“What do you do as an architect when a client asks you: ‘Build me something’? ‘What do you want?’ is the follow-up question, of course. When the answer then is ‘anything’, then you know this is going to be an exciting project,” says Atelier Vens Vanbelle.
Free from any economy of space, from the homologation of taste and from functional constraints, Belgian architects have found themselves faced with the conditions in which every architect would like to be. The enlightened client works in the film industry and needed an extension of his house to accommodate his many international guests. The result can only be a unique and indefinable building.
Enveloped in Corten cladding, Guesthouse Alex includes a bar, a small cinema, a guest room and an observation tower overlooking the garden and neighborhood. These spaces are all different and characterised by unusual materialities. The interior is a continuous discovery, a cinematic journey.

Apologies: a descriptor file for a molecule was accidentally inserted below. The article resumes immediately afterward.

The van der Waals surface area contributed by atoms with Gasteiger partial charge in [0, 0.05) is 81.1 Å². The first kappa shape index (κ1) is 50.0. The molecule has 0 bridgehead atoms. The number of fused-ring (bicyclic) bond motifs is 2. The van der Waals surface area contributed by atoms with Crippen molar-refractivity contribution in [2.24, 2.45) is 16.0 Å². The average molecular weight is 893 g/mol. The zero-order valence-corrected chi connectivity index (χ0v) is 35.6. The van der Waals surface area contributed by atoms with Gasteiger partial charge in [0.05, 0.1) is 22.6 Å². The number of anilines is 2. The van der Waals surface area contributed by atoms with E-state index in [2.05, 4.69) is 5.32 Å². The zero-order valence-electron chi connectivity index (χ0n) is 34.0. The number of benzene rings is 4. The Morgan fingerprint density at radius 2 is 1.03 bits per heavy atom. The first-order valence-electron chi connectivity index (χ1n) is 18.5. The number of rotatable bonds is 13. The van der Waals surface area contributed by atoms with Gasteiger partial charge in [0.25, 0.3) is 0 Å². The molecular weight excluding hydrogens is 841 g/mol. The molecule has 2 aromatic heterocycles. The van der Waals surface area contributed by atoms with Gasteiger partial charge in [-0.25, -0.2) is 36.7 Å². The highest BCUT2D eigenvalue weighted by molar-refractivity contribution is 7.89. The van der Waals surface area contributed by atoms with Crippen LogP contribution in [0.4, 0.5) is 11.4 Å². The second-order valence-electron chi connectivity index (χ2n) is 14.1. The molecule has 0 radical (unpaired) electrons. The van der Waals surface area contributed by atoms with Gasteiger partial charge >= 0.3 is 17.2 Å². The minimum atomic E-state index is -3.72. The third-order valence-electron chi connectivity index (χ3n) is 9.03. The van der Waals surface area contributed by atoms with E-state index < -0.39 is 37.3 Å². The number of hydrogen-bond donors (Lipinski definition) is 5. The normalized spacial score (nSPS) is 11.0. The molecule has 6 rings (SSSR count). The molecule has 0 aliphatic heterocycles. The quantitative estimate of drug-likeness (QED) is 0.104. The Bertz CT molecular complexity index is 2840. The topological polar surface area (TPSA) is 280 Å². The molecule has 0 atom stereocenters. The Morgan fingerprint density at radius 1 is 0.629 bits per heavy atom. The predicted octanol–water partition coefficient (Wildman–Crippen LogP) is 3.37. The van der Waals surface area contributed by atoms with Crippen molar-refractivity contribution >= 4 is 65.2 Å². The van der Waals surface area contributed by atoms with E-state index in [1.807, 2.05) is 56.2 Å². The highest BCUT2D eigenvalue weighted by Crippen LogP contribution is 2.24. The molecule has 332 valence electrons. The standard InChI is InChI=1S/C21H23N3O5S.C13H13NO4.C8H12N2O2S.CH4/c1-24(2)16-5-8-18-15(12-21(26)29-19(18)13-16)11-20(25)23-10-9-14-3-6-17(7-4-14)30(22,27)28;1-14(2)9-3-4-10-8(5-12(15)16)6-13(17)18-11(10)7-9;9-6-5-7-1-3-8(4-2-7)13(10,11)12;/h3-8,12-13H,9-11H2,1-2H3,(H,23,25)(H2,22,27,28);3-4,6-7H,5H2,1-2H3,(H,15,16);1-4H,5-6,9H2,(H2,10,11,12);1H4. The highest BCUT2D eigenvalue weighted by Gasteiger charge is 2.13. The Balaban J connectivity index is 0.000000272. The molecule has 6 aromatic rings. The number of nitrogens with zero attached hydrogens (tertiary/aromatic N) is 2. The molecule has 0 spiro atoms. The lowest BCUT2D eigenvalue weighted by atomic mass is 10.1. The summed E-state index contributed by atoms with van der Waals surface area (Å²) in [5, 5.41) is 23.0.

“It’s a building that also has to be explored, because there is a certain way to enter it. It is defined by a somewhat mysterious, Lynchianesque atmosphere,” the Belgian architects tell us.
A clear reference to Twin Peaks can be found in the cinema hall on the ground floor, which is wrapped in a weird red curtain. A spiral staircase leads up to the guest-house, marked by the overlapping of several layers of laminated wood. This environment has the amorphous spatiality of a cave but the warmth of a mountain house. With the stratification of the wooden floors the architects give shape to shelves, benches, steps and furniture.
“We think it’s a one of architectural project that doesn’t comply with current standards of architectural beauty and that is what it makes it interesting,” say the architects.